4 Assessment of Program Outcomes: Measurement Tools The mechanical engineering program utilizes a variety of assessment tools: 1. Standardized national tests (i.e. Fundamentals of Engineering (FE) Exam) All ME students are required to take the FE exam. While passing the exam is not required, there is anecdotal evidence that almost all students try to pass. Tables B3.4a and B3.4bindicates that our students are near the national pass rate, which supports this notion. Thus, the FE exam is an excellent tool for assessing our students mastery of engineering fundamentals. The ME faculty examine the results of the FE Exam and compare the performance our graduates to that of the national average. While year-toyear performance varies widely, consistent trends (e.g. higher or lower than national average) are considered clear indications of program strengths and weaknesses. Tables B3.4a and B3.4b summarize the AM and PM subject results, averaged over the test taken between April 1997 through April While not shown, the faculty further investigated the year-to-year results to identify weaknesses and strengths. We concluded that, relative to the national average, our students consistently (1) excel in controls, (2) under perform in strength of materials, and (3) under perform in engineering economics. 2. Written surveys and questionnaires a. College of Engineering course evaluations (completed by students) All students within the College of Engineering complete a course evaluation for every class at the end of each semester. The survey consists of 20 questions plus 2 sections for comments (see Appendix 1, paragraph (d)). As the survey asks students to evaluate how well the course helped them improved abilities in each of the 11 ABET a-k criteria, these questions map directly to the ME program outcomes. The results of the student course evaluations are summarized in Table 3.5. Of the 20 questions, we have limited our analysis to the 11 questions concerning the ME program outcomes and the overall rating of the instructor. The scores indicate a general satisfaction with the instructors and a general consensus that we are meeting the program outcomes. b. Course questionnaires (developed and implemented by faculty for specific courses) Many of the ME faculty implement their own course-specific evaluations during and/or at the end of each semester in order to gauge student progress and/or attitude. These surveys are often used by individual faculty to make mid-semester adjustments. c. Alumni feedback (questionnaire) An Alumni feedback questionnaire was developed and given to the graduating classes of 2002, 2003 and The survey was conducted in the Fall 2004 and again in the Spring The survey questions and the responses to these B3-4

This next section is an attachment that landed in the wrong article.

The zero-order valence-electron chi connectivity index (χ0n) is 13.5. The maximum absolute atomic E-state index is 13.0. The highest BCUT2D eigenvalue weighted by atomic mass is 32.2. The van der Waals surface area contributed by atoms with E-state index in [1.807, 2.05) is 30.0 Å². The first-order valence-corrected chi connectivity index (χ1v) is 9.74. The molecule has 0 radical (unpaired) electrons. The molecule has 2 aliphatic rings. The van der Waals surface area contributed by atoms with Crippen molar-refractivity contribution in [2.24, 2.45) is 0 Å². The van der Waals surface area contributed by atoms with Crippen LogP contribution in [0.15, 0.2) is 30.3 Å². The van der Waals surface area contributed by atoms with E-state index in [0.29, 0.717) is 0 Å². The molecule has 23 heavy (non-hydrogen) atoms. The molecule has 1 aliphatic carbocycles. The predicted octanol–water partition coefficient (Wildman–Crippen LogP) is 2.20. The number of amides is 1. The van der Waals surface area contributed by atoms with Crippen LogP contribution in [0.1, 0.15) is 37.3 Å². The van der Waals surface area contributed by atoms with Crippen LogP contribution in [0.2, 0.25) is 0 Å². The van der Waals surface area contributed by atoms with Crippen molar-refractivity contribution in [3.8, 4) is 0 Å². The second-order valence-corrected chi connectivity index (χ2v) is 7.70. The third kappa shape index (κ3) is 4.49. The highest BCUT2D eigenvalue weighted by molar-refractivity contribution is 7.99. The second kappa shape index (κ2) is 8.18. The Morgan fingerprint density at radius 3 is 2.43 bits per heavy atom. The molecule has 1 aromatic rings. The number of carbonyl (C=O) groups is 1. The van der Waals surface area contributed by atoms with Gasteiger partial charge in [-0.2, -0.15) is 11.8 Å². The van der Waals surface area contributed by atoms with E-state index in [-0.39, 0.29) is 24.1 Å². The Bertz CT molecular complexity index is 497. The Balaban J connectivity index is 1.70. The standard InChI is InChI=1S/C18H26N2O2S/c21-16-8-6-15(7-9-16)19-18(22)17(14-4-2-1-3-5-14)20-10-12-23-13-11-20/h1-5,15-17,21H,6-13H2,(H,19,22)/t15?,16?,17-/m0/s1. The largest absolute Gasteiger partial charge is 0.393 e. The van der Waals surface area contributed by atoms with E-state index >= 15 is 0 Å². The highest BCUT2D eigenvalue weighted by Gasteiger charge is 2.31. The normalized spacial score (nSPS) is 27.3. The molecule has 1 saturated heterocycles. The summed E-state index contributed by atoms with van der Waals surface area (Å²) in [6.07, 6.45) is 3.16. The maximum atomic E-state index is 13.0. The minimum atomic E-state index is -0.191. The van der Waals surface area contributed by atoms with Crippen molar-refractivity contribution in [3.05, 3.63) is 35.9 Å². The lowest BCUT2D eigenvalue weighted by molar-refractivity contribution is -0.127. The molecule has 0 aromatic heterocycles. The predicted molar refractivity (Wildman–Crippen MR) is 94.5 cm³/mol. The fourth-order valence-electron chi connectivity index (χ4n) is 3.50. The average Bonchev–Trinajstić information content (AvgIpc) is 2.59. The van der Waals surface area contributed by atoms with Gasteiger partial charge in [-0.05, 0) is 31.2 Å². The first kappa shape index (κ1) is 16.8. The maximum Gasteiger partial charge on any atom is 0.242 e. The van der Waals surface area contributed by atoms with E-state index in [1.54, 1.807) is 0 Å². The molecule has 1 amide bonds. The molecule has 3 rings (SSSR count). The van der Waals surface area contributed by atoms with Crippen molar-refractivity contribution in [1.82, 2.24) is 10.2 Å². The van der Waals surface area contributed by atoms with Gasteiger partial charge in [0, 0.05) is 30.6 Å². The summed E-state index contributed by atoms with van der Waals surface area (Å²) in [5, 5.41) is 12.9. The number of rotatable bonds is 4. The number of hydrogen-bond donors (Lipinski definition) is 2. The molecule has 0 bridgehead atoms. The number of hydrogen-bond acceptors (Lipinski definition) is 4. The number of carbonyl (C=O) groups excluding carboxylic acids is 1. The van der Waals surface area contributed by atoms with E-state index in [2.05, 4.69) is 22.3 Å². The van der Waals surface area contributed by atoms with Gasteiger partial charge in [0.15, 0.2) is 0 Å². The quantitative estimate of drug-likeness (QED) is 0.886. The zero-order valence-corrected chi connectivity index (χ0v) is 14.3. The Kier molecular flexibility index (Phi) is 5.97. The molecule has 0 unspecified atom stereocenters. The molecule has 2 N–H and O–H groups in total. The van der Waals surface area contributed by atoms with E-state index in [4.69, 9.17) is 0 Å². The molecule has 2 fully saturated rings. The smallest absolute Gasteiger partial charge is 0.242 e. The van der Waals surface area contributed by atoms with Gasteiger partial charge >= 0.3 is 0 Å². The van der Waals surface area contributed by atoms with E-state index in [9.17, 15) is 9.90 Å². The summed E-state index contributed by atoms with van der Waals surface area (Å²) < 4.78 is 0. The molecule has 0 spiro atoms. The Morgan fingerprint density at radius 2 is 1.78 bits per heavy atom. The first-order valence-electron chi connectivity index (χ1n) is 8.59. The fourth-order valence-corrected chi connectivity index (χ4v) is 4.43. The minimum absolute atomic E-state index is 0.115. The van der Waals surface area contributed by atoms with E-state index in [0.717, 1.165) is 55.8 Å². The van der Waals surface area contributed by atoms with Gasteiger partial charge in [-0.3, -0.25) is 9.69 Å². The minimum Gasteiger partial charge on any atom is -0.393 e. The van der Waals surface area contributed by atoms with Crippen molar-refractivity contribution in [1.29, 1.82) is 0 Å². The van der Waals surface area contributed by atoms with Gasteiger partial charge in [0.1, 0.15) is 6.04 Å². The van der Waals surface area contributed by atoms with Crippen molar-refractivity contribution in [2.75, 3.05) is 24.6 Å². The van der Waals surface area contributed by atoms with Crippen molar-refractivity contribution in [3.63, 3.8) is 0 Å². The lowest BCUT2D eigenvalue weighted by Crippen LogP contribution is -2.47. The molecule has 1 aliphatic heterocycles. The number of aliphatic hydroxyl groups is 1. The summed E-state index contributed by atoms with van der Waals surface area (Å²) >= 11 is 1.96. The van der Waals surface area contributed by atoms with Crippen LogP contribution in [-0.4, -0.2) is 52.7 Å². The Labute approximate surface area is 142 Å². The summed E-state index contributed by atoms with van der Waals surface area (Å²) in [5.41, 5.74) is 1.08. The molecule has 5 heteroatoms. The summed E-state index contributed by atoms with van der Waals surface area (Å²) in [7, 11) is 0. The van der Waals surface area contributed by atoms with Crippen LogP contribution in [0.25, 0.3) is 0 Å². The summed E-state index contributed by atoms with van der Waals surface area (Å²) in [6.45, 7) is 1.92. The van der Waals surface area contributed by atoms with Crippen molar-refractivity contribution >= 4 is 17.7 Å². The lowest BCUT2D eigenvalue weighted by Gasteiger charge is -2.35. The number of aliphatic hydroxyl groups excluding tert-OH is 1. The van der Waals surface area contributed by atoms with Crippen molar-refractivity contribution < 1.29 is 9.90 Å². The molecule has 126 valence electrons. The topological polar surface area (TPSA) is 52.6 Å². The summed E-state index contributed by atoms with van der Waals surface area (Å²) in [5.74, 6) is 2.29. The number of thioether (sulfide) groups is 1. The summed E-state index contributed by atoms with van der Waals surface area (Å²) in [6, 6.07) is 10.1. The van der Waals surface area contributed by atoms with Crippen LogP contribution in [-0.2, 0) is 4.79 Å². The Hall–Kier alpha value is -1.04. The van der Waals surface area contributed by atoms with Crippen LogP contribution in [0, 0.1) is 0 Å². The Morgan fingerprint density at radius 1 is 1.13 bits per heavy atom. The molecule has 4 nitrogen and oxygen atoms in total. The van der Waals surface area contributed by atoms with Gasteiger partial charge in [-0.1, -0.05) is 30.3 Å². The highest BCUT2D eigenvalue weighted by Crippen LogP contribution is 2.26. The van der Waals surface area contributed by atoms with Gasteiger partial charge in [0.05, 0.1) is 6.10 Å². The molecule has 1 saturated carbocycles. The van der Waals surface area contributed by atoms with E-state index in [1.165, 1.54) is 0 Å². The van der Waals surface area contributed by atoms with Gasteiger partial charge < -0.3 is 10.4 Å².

5 surveys are presented in Appendix 1, paragraph (d). A total of 21 alumni responded. Overall the alumni responses to the survey were positive, however, more students than not felt that they were not ready to start their own business and more students than not felt that the CS201 (now CS135) course did not adequately provide them with programming skills. Of the favorable responses, the most favorable indicated that students felt well prepared to communicate verbally and orally, and felt well prepared to compete in the work place or graduate school with graduates from other institutions. Students also ranked communication the highest in their choice of excellent ME program objectives and outcomes. Of the favorable responses, students ranked the Design Capstone experience, laboratory and independent projects, and familiarity of statistics and linear algebra, on the lower side of the scale. Finally, another response on the lower side of the favorable scale indicated that the ME program may not have done as excellent a job as it could have done to prepare the students to do as well or better than their peers in the workplace. The difference between this response and the early observation that the students felt they could compete well could indicate that they also attribute other factors to their ability to compete. d. Employer feedback (questionnaire) An employer questionnaire was developed and given to employers identified by the ME faculty. The survey was conducted in the Fall 2004 and again in the Spring The survey questions and the responses to these surveys are presented in Appendix 1, paragraph (d). A total of 11 employers responded. Overall the employer responses to the survey were positive. Of the favorable responses, the most favorable indicated that UNR graduates were well prepared to express themselves orally and to use computers or other technology in the workplace. Regarding the ME education experience and program objectives the most favorable response indicated that the ME education experience does an excellent job of preparing individuals to be entry level engineers, and that proficiency in performing entry-level mechanical engineering analysis and design, and effective oral and written communication were excellent program objectives. Of the favorable responses, employers ranked success in pursuit of graduate studies, and broad education to understand the impact of engineering solutions in a global, economic, environmental, and social context on the lower side of the scale in terms of excellent program objectives and outcomes. They also ranked UNR ME graduates on the lower side of the favorable scale in the ability to develop solutions to work-related problems and think critically (including analyzing and evaluating information), and ranked the UNR ME program on the lower side of the favorable scale in its ability to prepare leaders in the work place. In regard to the questions about preferred employee abilities, oral and written communication and the ability to solve work related problems were at the higher side of the favorable scale while interest in continued education and use of quantitative methods were on the lower side of the favorable scale. B3-5